Aw, thank you, Norah. I love the phrase "French twaddle" because that's exactly what I do. Twerp's French is (to me) excellent now but, typically, when faced with adults he clams up completely - with school friends he babbles away at warp speed. It's a bit pot luck whether the home you've found has nice or not so nice neighbours (of any nationality) so I'm both appreciative and relieved that we've got some real good 'uns in our mix.


(Norah Baxter) #3

I loved this story Valerie and can say we have been fortunate to also experience French hospitality here in the Mayenne. Our neighbours are a delight and put up with our rubbish French twaddle manfully (and womanfully!). However, I am pretty certain that much of your welcome was due to the fact that you are a very nice person (and therefore Twerp must be nice too). I have certainly witnessed your kindness in the past. May you both have many more enjoyable soirees en France.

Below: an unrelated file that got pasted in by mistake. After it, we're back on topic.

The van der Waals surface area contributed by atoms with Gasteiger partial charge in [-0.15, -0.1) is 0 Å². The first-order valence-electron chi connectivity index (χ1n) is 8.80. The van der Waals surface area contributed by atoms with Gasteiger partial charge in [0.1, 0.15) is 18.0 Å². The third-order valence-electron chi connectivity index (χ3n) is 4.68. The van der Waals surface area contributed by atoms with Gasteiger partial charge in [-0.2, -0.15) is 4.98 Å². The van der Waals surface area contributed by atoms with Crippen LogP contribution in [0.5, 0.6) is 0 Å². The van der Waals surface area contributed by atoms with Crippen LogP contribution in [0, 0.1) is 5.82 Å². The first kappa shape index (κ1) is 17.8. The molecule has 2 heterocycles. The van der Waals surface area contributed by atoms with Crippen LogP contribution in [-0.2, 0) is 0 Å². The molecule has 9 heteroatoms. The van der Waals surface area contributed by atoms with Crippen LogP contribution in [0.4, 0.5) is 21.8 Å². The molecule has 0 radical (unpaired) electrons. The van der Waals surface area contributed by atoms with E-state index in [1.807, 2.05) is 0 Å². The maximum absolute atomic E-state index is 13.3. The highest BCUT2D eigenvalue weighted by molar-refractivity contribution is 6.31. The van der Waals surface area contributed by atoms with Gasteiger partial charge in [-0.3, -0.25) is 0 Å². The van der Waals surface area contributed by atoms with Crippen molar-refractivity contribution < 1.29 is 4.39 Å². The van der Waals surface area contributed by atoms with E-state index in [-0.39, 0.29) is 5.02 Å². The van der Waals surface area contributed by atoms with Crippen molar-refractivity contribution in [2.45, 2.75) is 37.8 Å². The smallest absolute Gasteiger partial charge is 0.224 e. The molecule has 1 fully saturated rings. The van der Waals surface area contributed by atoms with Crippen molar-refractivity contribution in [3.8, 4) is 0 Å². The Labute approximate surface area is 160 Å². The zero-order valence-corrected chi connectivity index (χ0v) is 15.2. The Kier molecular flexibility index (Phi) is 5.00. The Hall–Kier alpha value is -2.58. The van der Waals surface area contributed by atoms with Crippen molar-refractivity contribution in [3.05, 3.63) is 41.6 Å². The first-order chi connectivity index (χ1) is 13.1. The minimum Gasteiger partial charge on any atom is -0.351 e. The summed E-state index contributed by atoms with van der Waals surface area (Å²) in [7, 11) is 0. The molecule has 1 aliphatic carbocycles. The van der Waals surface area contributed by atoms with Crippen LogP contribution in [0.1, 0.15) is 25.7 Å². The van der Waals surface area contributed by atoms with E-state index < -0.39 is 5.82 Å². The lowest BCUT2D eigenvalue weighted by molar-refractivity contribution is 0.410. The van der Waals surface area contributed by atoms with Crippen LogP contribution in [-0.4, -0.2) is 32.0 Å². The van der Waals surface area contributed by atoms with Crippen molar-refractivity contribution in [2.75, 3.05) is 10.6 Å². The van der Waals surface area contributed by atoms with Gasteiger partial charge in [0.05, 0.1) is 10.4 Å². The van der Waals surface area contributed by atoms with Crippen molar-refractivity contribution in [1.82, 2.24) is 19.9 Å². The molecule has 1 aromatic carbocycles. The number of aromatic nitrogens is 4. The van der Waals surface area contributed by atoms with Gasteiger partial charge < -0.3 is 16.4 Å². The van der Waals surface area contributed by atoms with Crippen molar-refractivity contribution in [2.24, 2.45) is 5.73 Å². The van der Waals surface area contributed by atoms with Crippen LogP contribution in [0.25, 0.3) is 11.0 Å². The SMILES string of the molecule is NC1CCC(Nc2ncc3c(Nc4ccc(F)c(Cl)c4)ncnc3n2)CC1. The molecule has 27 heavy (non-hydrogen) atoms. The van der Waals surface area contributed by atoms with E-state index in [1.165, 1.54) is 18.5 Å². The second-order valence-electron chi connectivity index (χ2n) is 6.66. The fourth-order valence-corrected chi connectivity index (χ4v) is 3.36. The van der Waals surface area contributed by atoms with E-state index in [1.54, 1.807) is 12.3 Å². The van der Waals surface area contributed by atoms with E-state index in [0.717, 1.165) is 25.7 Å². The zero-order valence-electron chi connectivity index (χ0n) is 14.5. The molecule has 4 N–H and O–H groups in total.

(Valerie Skinner) #4

You have been welcomed into the community with arms and hearts wide open, Heather! And, if I can say, to be trusted as a teacher but more significantly a baby sitter shows how highly you're thought of by those around you. Well done, you.


(Heather Jeffery) #5

What a lovely account and good to share the appreciation. We too are blessed with wonderful neighbours but there was a small price to pay when I was asked to carry the cross in front of the coffin of one of our elderly neighbours. Willingly and gratefully paid with great sadness. Still the oldies are replaced with youngsters and I am now sought as firstly a baby sitter then as English teacher.


(Valerie Skinner) #6

A little update. My little French neighbour handed me an envelope over the fence today with a big smile. Two photographs, a wonderful one of her looking so happy and one of me and my son having a cuddle. Written on the back (in French of course) "Thank you for a lovely day all together". Happy.